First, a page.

HEPA (High Efficiency Particulate Air) filters are known as high-efficiency particulate air filters and are capable of capturing very small particles (usually those 0.3 microns in size or larger).  The most important feature of HEPA filters is that they have the capacity to capture very small particles at an extremely high rate. A typical HEPA filter can capture particles as small as 0.3 microns with an efficiency of 99.97% or higher. This represents a filtering capacity that can effectively capture both larger and smaller particles.

Generally, HEPA filters are made of microfiber materials such as fiberglass or synthetic fibers. The properties of these materials are optimized to provide the ability to capture high amounts of particles. Typically, HEPA filters have a layered structure. These layers ensure that particles are captured as they pass through the filter while optimizing airflow. Filters usually come in the form of plates, folded packages or rolls.

HEPA filters are used in many industrial, commercial and medical applications. They are widely used in areas such as hospital sterilization, pharmaceutical production, laboratories, high-precision manufacturing facilities and air purification systems.

HEPA filters improve indoor air quality by capturing harmful particles in the air and play an important role in many applications. These filters are critical for health, safety and environmental protection.

HEPA Filter Structure

HEPA Filter Structure

Classification of Absolute Filters According to TS EN 1822 Standard


Gas filtration is a process used to remove gaseous contaminants or particles as they pass through a substance. Gas filtration is usually achieved through specially designed gas filters.


Filter Material Selection: Filters used in gas filtration are made of special materials that can effectively capture gaseous pollutants or particles. These materials are generally activated carbon, zeolite, alumina or similar absorbent materials.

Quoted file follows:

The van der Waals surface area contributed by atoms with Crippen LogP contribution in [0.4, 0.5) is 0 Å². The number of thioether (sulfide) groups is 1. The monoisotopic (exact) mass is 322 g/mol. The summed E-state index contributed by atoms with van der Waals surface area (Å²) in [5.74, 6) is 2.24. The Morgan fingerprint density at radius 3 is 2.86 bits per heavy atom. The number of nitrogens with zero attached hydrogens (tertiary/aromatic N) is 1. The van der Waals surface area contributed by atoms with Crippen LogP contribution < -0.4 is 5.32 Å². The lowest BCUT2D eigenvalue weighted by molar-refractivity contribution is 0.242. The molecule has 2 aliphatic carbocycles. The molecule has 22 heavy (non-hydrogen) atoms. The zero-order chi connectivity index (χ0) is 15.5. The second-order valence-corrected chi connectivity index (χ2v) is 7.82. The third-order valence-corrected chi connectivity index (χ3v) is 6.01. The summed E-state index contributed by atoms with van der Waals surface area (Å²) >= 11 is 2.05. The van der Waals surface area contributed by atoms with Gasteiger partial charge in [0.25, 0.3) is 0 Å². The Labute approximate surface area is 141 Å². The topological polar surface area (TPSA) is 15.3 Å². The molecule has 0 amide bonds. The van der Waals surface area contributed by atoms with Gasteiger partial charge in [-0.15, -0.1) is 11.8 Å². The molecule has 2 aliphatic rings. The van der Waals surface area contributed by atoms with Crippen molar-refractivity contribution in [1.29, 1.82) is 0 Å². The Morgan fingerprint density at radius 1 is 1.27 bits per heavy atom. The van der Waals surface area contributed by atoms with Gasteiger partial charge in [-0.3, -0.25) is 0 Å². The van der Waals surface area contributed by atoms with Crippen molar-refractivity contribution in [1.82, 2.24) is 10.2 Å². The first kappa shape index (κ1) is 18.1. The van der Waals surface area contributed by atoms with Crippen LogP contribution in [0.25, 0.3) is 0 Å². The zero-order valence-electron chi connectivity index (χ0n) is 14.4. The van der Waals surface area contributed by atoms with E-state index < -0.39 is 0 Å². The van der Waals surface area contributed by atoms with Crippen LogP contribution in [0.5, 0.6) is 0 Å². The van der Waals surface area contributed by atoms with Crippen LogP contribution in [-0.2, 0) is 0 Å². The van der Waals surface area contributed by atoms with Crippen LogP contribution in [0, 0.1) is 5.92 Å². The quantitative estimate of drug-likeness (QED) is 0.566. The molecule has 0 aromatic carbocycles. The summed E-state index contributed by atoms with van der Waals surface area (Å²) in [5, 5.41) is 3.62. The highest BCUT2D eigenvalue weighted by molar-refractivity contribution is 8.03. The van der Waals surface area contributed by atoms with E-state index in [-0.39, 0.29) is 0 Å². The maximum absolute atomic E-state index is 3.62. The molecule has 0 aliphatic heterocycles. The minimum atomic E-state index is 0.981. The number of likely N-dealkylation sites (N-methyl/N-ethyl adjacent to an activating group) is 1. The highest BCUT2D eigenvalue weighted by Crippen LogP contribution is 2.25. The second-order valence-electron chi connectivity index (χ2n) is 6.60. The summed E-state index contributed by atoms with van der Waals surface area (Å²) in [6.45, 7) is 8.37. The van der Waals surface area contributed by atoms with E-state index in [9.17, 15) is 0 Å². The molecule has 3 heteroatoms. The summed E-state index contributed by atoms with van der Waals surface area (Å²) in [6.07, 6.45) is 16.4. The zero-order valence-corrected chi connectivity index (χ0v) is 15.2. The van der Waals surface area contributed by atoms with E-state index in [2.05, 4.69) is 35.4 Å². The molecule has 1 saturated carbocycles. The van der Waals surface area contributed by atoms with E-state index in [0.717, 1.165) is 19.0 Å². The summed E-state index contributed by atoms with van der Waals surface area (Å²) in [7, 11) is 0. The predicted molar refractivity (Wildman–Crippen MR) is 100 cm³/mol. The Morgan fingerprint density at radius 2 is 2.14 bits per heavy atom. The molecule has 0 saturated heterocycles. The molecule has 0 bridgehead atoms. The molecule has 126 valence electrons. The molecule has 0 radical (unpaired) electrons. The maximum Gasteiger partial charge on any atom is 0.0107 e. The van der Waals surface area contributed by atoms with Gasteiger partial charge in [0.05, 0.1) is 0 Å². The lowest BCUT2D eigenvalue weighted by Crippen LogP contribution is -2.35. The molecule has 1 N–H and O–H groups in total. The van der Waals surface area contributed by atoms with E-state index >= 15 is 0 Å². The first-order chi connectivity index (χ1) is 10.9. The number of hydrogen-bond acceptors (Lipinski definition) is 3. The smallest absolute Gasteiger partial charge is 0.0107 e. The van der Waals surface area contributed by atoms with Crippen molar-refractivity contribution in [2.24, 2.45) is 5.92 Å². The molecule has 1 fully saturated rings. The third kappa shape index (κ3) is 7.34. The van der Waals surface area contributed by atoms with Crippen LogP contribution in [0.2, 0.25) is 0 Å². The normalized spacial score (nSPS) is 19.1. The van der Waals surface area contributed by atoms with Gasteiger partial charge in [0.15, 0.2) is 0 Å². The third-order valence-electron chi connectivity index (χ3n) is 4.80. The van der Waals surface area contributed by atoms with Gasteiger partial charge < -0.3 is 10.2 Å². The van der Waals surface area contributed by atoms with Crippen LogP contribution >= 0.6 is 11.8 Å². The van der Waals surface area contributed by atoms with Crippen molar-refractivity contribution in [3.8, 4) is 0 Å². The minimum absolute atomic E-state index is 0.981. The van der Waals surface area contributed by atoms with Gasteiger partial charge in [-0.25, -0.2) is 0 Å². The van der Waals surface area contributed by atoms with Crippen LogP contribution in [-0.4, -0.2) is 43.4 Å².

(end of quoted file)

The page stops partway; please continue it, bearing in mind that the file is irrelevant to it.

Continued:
Filtering Process: As the gas passes through the gas filter, the filter material captures the contaminants or particles in the gas. This process is accomplished by a large area of ​​the inner surface of the filter material, so more pollutants can be captured.


Adsorption and Absorption: Gas filters can attract contaminants (adsorption) or chemically retain them (absorption). For example, activated carbon filters adsorb and remove organic compounds from the gas, while alumina filters can absorb certain chemicals, such as acid gases.


Filtering Efficiency: Filtering efficiency varies depending on the type of filter material used, the design of the filtering process, and the requirements of the application. For more effective filtration, the design of the filtration process and the materials used must be carefully selected.


Maintenance and Replacement: Gas filters require regular maintenance and periodic replacement. Filter material can become saturated or clogged over time, reducing filtration efficiency. Therefore, it is important to check filters regularly and replace them if necessary.



Gel air filters are a type of air filter used to remove airborne microorganisms and other microbial contaminants. These filters usually contain a polymeric gel matrix and trap airborne microorganisms within this gel.


Polymeric Gel Matrix: The microbial gel air filter usually contains a polymeric gel matrix. This gel matrix is ​​full of pores in which microorganisms are trapped and trapped.


Microorganism Entrapment: Airborne microorganisms are trapped within the gel through pores in the filter matrix. This ensures that microorganisms are captured as they pass through the filter matrix with the air flow.


Antimicrobial Properties: Some microbial gel filters may contain antimicrobial ingredients present in the gel matrix. These ingredients are designed to prevent or reduce microbial growth on the filter.


Uses: Microbial gel air filters are commonly used in hospital environments, laboratories, food processing facilities, and other sterile or hygienic environments. These filters help improve indoor air quality by removing airborne microorganisms and reduce the risk of contamination.


Microbial Gel Filter Structure